Read the whole thing.

Final result:

No matter how much the arguments in Boumediene and Heller are dressed up in originalist garb, they show us that that living constitutionalism is alive and well. In each case the Supreme Court revises existing law to match changes in public opinion.

For Balkin’s very deft and penetrating analysis of the relationship between the Court, political movements, and the ballot box, here.

Published in: on June 27, 2008 at 4:41 pm  Comments (1)  
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Sandford Levinson on Heller Vs. DC

A “dismaying performance” by the Court, on all sides.

Levinson points out that both John Paul Stevens (who authored the dissent, i.e. the liberal) and Antonin Scalia (authored the majority opinion, the conservative) assume an originalist reductionistic view of 2nd Amendment.  Stevens stating that the record unequivocally against, Scalia for.


If one had any reason to believe that either Scalia or Stevens were a competent historian, then perhaps it would be worth reading the pages they write. But they are not. Both opinions are what is sometimes called “law-office history,” in which each side engages in shamelessly (and shamefully) selective readings of the historical record in order to support what one strongly suspects are pre-determined positions. And both Scalia and Stevens treat each other — and, presumably, their colleagues who signed each of the opinions — with basic contempt, unable to accept the proposition, second nature to professional historians, that the historical record is complicated and, indeed, often contradictory. Justice Stevens, for example, writes that anyone who reads the text of the Second Amendment and its history, plus a murky 1939 decision of the Court, will find “a clear answer” to the question of whether the Second Amendment supports a “right to possess and use guns for nonmilitary purposes.” This is simply foolish. Neither Scalia nor Stevens pays any real attention to a plethora of first-rate historical work written over the past decade that challenges this kind of foolish self-confidence.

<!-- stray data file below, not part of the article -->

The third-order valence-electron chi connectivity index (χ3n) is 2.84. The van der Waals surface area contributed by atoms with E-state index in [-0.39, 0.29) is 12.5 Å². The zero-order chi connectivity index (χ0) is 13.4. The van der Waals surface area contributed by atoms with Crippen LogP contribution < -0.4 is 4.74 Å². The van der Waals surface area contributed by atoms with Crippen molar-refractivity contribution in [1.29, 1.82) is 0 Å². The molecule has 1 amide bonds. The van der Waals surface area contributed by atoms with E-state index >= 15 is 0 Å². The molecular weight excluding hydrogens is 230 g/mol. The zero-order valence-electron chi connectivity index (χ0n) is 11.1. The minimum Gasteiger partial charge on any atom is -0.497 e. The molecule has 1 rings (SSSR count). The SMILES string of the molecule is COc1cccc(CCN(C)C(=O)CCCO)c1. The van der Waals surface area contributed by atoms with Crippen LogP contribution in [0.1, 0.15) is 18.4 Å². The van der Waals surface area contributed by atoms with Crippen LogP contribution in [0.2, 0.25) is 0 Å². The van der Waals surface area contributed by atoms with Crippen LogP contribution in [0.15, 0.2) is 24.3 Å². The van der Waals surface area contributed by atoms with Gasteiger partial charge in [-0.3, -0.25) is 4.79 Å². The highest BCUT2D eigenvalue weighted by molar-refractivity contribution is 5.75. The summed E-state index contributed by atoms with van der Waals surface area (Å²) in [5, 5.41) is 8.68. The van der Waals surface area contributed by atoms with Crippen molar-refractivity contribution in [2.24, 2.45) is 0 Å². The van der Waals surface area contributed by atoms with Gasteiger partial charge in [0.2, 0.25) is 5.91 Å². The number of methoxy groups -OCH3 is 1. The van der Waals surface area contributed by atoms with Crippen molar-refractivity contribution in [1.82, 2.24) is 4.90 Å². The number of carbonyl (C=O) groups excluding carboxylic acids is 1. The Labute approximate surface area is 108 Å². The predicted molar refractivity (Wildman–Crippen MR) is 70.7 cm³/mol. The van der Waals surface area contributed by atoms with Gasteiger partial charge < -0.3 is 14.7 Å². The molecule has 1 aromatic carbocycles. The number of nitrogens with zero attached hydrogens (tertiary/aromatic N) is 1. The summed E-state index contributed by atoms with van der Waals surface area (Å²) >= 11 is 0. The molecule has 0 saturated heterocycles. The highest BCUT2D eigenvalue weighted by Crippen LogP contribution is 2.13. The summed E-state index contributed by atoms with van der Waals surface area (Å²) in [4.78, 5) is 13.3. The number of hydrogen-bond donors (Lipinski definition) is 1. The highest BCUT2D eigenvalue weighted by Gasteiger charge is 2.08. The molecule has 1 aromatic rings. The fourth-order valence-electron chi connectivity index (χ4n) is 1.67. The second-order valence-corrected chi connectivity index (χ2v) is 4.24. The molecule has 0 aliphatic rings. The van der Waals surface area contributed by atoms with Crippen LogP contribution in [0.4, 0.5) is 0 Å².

This overly certain originalist position is particularly self-defeating for Scalia because:

What is especially ironic is that the strongest support for Scalia’s position comes from acknowledging that the Second Amendment, like the rest of the Bill of Rights, has been “dynamically” interpreted and has taken on some quite different meanings from those it originally had. Whatever might have been the case in 1787 with regard the linkage of guns to service in militias — and the historical record is far more mixed on this point than either Scalia or Stevens is willing to acknowledge — there can be almost no doubt that by the mid-19th century, an individual right to bear arms was widely accepted as a basic attribute of American citizenship.


Published in: on June 27, 2008 at 4:34 pm  Comments (1)